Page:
A Saudi Arabian double agent was responsible for thwarting an al Qaeda bombing attack on an American airliner.
A supposed suicide bomber recruited by al Qaeda to board a U.S.-bound jetliner and blow it up turned out to be a double agent who turned over the bomb and plans to the CIA. According to the New York Times, the would-be bomber tagged by the Yemen branch of Al Qaeda to destroy the airliner was in reality an intelligence operative for Saudi Arabia who had infiltrated the terrorist cell, “volunteering” for the suicide mission.
“In an extraordinary intelligence coup,” reported the Times, “the double agent left Yemen last month, traveling by way of the United Arab Emirates, and delivered both the innovative bomb designed for his aviation attack and inside information on the group’s leaders, locations, methods and plans to the Central Intelligence Agency, Saudi intelligence and allied foreign intelligence agencies.”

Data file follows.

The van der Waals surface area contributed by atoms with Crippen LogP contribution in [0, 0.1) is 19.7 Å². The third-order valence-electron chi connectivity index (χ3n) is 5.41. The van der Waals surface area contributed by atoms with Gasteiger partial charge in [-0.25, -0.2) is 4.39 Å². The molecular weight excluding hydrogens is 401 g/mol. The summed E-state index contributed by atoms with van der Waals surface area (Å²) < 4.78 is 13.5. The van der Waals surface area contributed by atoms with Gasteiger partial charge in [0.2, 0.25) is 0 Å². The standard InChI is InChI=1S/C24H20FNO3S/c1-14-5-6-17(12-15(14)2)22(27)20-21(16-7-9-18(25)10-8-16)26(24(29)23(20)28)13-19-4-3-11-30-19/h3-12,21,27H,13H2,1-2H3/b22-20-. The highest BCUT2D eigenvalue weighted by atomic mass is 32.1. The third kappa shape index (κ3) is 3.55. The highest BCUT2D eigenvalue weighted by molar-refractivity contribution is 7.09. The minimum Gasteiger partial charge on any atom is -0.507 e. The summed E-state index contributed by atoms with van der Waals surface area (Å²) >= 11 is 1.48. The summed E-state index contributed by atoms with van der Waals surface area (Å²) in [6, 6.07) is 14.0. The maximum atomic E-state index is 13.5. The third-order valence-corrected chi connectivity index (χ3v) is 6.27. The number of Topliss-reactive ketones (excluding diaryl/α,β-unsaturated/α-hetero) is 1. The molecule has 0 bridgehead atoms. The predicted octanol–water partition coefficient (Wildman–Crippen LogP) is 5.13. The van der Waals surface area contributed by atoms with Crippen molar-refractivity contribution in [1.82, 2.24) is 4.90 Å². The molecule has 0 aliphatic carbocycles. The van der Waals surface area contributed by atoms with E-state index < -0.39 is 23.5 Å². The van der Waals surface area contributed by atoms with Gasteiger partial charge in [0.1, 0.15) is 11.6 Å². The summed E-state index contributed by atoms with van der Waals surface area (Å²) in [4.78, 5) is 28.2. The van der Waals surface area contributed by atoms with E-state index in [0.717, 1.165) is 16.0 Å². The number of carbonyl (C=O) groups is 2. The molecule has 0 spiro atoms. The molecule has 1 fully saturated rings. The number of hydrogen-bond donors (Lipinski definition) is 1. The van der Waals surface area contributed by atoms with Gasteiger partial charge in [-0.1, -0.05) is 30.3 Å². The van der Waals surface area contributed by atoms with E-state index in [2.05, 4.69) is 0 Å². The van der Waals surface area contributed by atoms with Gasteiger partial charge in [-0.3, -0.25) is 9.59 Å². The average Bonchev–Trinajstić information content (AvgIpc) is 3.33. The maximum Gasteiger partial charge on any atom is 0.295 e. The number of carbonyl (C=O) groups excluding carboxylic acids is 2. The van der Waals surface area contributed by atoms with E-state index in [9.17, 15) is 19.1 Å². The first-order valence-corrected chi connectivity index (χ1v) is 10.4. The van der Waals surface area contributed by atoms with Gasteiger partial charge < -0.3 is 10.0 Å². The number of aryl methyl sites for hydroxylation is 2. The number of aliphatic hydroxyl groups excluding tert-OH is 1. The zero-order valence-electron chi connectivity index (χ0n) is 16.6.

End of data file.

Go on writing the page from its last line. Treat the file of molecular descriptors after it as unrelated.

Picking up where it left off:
The agent, who had spent weeks embedded in one of al Qaeda’s most dangerous affiliates, apparently also provided the CIA with information that enabled the U.S. to launch a drone strike that killed Fahd Mohammed Ahmed al-Quso, a high-ranking al Qaeda director and a prime suspect in the 2000 bombing of the USS Cole in Yemen.
Intelligence officials said that the explosive device intended for the attack was an “underwear bomb” believed to have been designed by al Qaeda’s in-house bomb designer Ibrahim Hassan al-Asiri, whom the Times said most likely also designed the underwear bomb discovered on a passenger, Umar Farouk Abdulmutallab, in the group’s failed attempt on an airliner over Detroit on Christmas Day 2009.
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Photo: This undated 2009 file image obtained and provided by ABC News shows underpants with the explosive used on a failed plot to blow up an airliner over Detroit on Christmas Day, Dec. 25, 2009: AP Images